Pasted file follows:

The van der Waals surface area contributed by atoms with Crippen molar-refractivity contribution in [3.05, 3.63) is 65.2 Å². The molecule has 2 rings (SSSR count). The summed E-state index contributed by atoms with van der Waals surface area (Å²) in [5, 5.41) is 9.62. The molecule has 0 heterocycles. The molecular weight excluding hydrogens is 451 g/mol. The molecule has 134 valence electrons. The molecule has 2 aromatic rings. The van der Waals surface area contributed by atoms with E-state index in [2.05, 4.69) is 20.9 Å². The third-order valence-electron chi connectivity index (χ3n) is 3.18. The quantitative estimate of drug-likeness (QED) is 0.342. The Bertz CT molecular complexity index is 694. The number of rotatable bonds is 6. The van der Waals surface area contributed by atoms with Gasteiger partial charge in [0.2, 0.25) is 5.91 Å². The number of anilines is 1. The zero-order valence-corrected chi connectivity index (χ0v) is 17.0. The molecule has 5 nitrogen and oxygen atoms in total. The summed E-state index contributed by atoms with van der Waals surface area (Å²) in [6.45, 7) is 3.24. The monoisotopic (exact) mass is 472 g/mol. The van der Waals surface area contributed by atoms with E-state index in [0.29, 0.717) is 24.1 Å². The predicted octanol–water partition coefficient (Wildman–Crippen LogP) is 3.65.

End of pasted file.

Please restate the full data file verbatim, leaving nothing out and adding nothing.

The van der Waals surface area contributed by atoms with Crippen molar-refractivity contribution in [3.05, 3.63) is 65.2 Å². The molecule has 2 rings (SSSR count). The summed E-state index contributed by atoms with van der Waals surface area (Å²) in [5, 5.41) is 9.62. The molecule has 0 heterocycles. The molecular weight excluding hydrogens is 451 g/mol. The molecule has 134 valence electrons. The molecule has 2 aromatic rings. The van der Waals surface area contributed by atoms with E-state index in [2.05, 4.69) is 20.9 Å². The third-order valence-electron chi connectivity index (χ3n) is 3.18. The quantitative estimate of drug-likeness (QED) is 0.342. The Bertz CT molecular complexity index is 694. The number of rotatable bonds is 6. The van der Waals surface area contributed by atoms with Gasteiger partial charge in [0.2, 0.25) is 5.91 Å². The number of anilines is 1. The zero-order valence-corrected chi connectivity index (χ0v) is 17.0. The molecule has 5 nitrogen and oxygen atoms in total. The summed E-state index contributed by atoms with van der Waals surface area (Å²) in [6.45, 7) is 3.24. The monoisotopic (exact) mass is 472 g/mol. The van der Waals surface area contributed by atoms with E-state index in [0.29, 0.717) is 24.1 Å². The predicted octanol–water partition coefficient (Wildman–Crippen LogP) is 3.65.